Importance of teachers’ feedback
Feedback helps students not only to grow but also measure learners’ understanding gradually. Hence, the points along with the procedure should be mentioned specifically where the learner needs improvement (Wiliam, 2007). Similar focus has been found in Black and Wiliam’s (1998) research where they mentioned on specific problems and how to fix them. So meaningful feedback is the essential to improve as learner gradually which has the following two components to focus on:
- Verbal feedback’s content: A teacher can communicate and share her feelings toward the student who needs guidance and support to improve. Also, the teacher needs to encourage that student through motivating words as he has that capability to be successful as a writer if work a little more on the identified problems.
- The platform for the feedback: In the 21st century, the writing is often submitted digitally and hence students need particular platform to receive specific feedback from teachers. Here in this research, Moodle has been used as the tool for providing and receiving feedback which could engage students outside the classroom according to their convenience. With this, categorization of errors is also important along with their corresponding feedback. Physical connection was needed for further motivation here in the research.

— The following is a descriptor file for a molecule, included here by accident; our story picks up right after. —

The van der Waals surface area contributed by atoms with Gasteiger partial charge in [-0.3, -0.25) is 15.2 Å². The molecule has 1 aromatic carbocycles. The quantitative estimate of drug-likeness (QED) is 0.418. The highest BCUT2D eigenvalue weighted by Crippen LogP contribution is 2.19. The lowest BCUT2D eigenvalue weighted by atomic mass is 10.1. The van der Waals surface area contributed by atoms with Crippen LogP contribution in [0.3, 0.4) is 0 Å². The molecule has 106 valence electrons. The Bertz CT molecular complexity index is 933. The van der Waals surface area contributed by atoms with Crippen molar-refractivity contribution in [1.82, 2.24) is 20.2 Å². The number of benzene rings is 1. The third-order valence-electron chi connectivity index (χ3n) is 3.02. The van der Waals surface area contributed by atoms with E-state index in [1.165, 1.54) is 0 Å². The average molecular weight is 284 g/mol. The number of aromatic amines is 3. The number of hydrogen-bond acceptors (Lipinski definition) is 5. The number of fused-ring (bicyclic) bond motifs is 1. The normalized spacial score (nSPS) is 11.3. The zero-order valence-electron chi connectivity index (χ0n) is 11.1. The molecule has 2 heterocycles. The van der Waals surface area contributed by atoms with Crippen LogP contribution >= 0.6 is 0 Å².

Moodle and its application in developing paragraph writing
Through threaded discussions on Moodle, the students can engage themselves according to their convenience which may not include physical class time. Rather than physical attributes, online engagement may help them recognize and understand the problems intensely which helps them to develop a time-management strategy on their own.
Daffodil International University encourages effective online engagement of both teachers and learners through several platforms as Google classroom, Forum and Moodle outside the usual classroom. Hence, the researchers selected Moodle as the platform to engage the selected students who were seriously motivated to develop their paragraph writing through feedback on organization with a little focus on grammar. Students who participated in this study agreed that the feedback along with the provided materials encouraged them to develop techniques to apply. It is also true that without direct physical contact and interaction with other learners or an instructor, online students can lose their interest or motivation mid-way through their course or program. Hence, the instructors met the students twice per week physically and discussed issues accordingly.